A GRIEVING mother has pleaded with the courts not to jail the driver of the car that killed her son in a collision.
Donington mum Emma Van Spyk’s son Jean-Baptiste died last November when his red Honda motorbike was involved in a crash as he returned home from Sleaford Joint Sixth Form.
Jean-Baptiste, known as John to family and friends, was 18 and studying for his A-Levels.
The car that hit him, in Mareham Lane at Scredington, was being driven by Sleaford 21-year-old Ben Burrows, who appeared at Lincoln Magistrates’ Court on Monday charged with causing death by careless driving.
He pleaded guilty to the charge and his case will be sent to Lincoln Crown Court for sentencing at a later date.
Ben had been overtaking at the time and the court heard there was no suggestion he was speeding, but simply did not see the lights of John’s bike.
Emma attended the hearing and handed a statement over to the magistrates in a bid to convince them not to send him to prison.
The statement said: “The circumstances that lead to my son’s death have been laid out in court today, and it is clear that Ben’s behaviour and the manner of his driving have caused John’s death. However, as a family we bare Ben no ill will since he is also a victim of this tragedy.”
The statement went on to call for much longer driving bans instead to solve the county’s high death rate on the roads.
Speaking afterwards Emma, who has five other children and lives in Wykes Lane, explained why she felt the need to speak out.
She said Ben’s driving had been careless, but no worse than what she sees every day when travelling on Lincolnshire’s roads.
Emma said: “For his sake and my son’s sake they were incredibly unlucky. We have got to get away from criminalising people like Ben – he’s as much of a victim.”
Emma is now urging Lincolnshire County Council bosses to improve the public transport network and help youngsters get off the roads.
She said John had a car but could not afford to insure it so rode a bike which she was “always very nervous about”.
She added: “Whilst focusing on blame we are forgetting the bigger issue which I think is very important – the fact there is very inadequate public transport and no-one wants to take responsibility for that.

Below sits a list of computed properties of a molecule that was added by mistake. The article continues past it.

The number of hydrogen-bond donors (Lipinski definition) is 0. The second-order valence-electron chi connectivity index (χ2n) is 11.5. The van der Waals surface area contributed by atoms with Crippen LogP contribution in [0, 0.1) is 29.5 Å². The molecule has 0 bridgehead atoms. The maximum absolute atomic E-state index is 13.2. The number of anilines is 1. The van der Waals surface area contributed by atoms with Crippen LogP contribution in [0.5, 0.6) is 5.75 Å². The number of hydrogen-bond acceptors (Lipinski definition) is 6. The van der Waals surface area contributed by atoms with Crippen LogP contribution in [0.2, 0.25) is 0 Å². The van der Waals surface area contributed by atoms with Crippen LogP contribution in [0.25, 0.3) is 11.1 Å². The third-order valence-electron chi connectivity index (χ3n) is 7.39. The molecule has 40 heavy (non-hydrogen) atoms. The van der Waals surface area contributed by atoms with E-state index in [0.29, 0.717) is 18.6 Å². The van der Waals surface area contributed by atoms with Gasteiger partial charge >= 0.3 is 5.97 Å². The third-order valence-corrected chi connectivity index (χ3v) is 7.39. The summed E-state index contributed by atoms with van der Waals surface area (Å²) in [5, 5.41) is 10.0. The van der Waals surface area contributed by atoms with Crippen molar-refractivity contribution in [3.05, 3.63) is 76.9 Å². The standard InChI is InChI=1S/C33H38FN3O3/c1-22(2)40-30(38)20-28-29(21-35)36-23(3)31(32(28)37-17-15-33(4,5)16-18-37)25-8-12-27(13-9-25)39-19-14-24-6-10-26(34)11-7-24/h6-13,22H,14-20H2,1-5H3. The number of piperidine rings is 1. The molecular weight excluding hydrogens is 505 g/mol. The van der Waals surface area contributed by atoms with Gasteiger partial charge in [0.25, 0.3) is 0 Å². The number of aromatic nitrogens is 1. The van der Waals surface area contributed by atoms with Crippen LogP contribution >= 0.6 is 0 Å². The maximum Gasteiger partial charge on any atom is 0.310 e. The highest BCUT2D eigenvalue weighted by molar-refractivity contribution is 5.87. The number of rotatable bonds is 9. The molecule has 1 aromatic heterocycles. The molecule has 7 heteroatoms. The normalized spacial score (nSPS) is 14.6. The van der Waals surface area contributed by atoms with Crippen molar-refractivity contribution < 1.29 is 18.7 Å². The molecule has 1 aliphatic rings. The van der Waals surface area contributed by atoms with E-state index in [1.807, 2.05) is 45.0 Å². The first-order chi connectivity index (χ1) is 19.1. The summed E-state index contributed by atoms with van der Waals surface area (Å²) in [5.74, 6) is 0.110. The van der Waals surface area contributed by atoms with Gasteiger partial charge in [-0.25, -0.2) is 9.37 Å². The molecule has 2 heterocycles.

“Everybody is talking about cost but there’s money for other things. Maybe we just need to be prioritising the safety of our young ones.
“Nothing is going to bring my son back and this has had a devastating effect on us but I don’t want his death to have been completely useless.
“Hopefully bringing up the issues can make even a small amount of difference to people in a position of authority.
“If it saves other people the same trauma then speaking now, even though I don’t want to, has got to be worth it.”
John Siddle, communications manager at the Lincolnshire Road Safety Partnership, went to Monday’s court hearing.
He said: “Emma was very concerned for Ben’s wellbeing and said she would like to speak to the family.
“They went into a private room and spoke for a few moments and probably laid some ghosts to rest – it was a very moving moment.
“In our work we often see people who want revenge and feel a lot of anger – or you have people who are very quiet and say very little.
“Very rarely do we have someone like Emma who has come along and is so totally forgiving.”
Meanwhile, the county council’s head of transportation, Chris Briggs, said: “We know how important transport links are, particularly in our rural county, and strive to fund as many services as possible. This includes hundreds of local bus services, our CallConnect buses and our Wheels to Work project, as well as post-16 transport schemes.
“However, with such a huge county, it’s simply not realistic to cover absolutely everywhere, particularly where students have freedom of choice regarding their education establishment.
“Transport services have had to take their share of the much-publicised budget reductions, too.”